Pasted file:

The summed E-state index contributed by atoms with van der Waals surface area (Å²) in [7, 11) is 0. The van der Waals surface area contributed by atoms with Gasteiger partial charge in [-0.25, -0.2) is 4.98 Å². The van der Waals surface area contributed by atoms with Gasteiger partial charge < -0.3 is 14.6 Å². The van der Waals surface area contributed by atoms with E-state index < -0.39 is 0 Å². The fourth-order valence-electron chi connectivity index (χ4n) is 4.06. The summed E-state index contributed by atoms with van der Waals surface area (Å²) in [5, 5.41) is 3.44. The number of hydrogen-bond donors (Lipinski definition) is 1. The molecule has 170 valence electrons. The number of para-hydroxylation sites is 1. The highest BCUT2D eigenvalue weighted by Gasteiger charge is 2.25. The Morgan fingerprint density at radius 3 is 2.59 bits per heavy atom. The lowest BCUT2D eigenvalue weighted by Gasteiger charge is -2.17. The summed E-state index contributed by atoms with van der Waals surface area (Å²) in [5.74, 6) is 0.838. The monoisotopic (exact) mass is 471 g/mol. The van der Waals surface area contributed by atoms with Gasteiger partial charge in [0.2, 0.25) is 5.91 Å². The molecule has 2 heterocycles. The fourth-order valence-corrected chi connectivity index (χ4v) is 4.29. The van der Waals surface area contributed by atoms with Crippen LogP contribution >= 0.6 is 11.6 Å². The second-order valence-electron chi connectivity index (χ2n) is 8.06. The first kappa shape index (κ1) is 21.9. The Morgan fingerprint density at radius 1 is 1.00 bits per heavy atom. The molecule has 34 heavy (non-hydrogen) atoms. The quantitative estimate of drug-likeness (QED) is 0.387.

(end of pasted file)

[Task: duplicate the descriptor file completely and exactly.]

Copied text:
The summed E-state index contributed by atoms with van der Waals surface area (Å²) in [7, 11) is 0. The van der Waals surface area contributed by atoms with Gasteiger partial charge in [-0.25, -0.2) is 4.98 Å². The van der Waals surface area contributed by atoms with Gasteiger partial charge < -0.3 is 14.6 Å². The van der Waals surface area contributed by atoms with E-state index < -0.39 is 0 Å². The fourth-order valence-electron chi connectivity index (χ4n) is 4.06. The summed E-state index contributed by atoms with van der Waals surface area (Å²) in [5, 5.41) is 3.44. The number of hydrogen-bond donors (Lipinski definition) is 1. The molecule has 170 valence electrons. The number of para-hydroxylation sites is 1. The highest BCUT2D eigenvalue weighted by Gasteiger charge is 2.25. The Morgan fingerprint density at radius 3 is 2.59 bits per heavy atom. The lowest BCUT2D eigenvalue weighted by Gasteiger charge is -2.17. The summed E-state index contributed by atoms with van der Waals surface area (Å²) in [5.74, 6) is 0.838. The monoisotopic (exact) mass is 471 g/mol. The van der Waals surface area contributed by atoms with Gasteiger partial charge in [0.2, 0.25) is 5.91 Å². The molecule has 2 heterocycles. The fourth-order valence-corrected chi connectivity index (χ4v) is 4.29. The van der Waals surface area contributed by atoms with Crippen LogP contribution >= 0.6 is 11.6 Å². The second-order valence-electron chi connectivity index (χ2n) is 8.06. The first kappa shape index (κ1) is 21.9. The Morgan fingerprint density at radius 1 is 1.00 bits per heavy atom. The molecule has 34 heavy (non-hydrogen) atoms. The quantitative estimate of drug-likeness (QED) is 0.387.